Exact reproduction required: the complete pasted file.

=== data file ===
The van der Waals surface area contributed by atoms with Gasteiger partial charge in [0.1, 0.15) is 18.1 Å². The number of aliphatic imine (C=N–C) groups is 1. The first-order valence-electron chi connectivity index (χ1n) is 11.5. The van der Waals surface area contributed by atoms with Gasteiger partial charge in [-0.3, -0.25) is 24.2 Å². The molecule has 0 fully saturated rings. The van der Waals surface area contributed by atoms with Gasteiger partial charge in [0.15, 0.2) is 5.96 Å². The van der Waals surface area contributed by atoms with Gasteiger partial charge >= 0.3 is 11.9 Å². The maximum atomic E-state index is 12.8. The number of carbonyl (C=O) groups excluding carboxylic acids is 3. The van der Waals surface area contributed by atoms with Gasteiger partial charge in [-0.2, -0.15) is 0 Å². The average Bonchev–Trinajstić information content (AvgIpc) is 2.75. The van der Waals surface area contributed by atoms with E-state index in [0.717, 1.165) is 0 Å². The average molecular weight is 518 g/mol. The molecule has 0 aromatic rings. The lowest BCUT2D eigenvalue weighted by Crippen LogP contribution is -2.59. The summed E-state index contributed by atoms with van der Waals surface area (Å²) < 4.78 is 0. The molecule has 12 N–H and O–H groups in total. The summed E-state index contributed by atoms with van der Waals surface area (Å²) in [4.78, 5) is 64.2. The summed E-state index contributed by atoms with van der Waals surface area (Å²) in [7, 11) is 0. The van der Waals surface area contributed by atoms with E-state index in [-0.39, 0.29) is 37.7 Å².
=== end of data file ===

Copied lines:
The van der Waals surface area contributed by atoms with Gasteiger partial charge in [0.1, 0.15) is 18.1 Å². The number of aliphatic imine (C=N–C) groups is 1. The first-order valence-electron chi connectivity index (χ1n) is 11.5. The van der Waals surface area contributed by atoms with Gasteiger partial charge in [-0.3, -0.25) is 24.2 Å². The molecule has 0 fully saturated rings. The van der Waals surface area contributed by atoms with Gasteiger partial charge in [0.15, 0.2) is 5.96 Å². The van der Waals surface area contributed by atoms with Gasteiger partial charge >= 0.3 is 11.9 Å². The maximum atomic E-state index is 12.8. The number of carbonyl (C=O) groups excluding carboxylic acids is 3. The van der Waals surface area contributed by atoms with Gasteiger partial charge in [-0.2, -0.15) is 0 Å². The average Bonchev–Trinajstić information content (AvgIpc) is 2.75. The van der Waals surface area contributed by atoms with E-state index in [0.717, 1.165) is 0 Å². The average molecular weight is 518 g/mol. The molecule has 0 aromatic rings. The lowest BCUT2D eigenvalue weighted by Crippen LogP contribution is -2.59. The summed E-state index contributed by atoms with van der Waals surface area (Å²) < 4.78 is 0. The molecule has 12 N–H and O–H groups in total. The summed E-state index contributed by atoms with van der Waals surface area (Å²) in [4.78, 5) is 64.2. The summed E-state index contributed by atoms with van der Waals surface area (Å²) in [7, 11) is 0. The van der Waals surface area contributed by atoms with E-state index in [-0.39, 0.29) is 37.7 Å².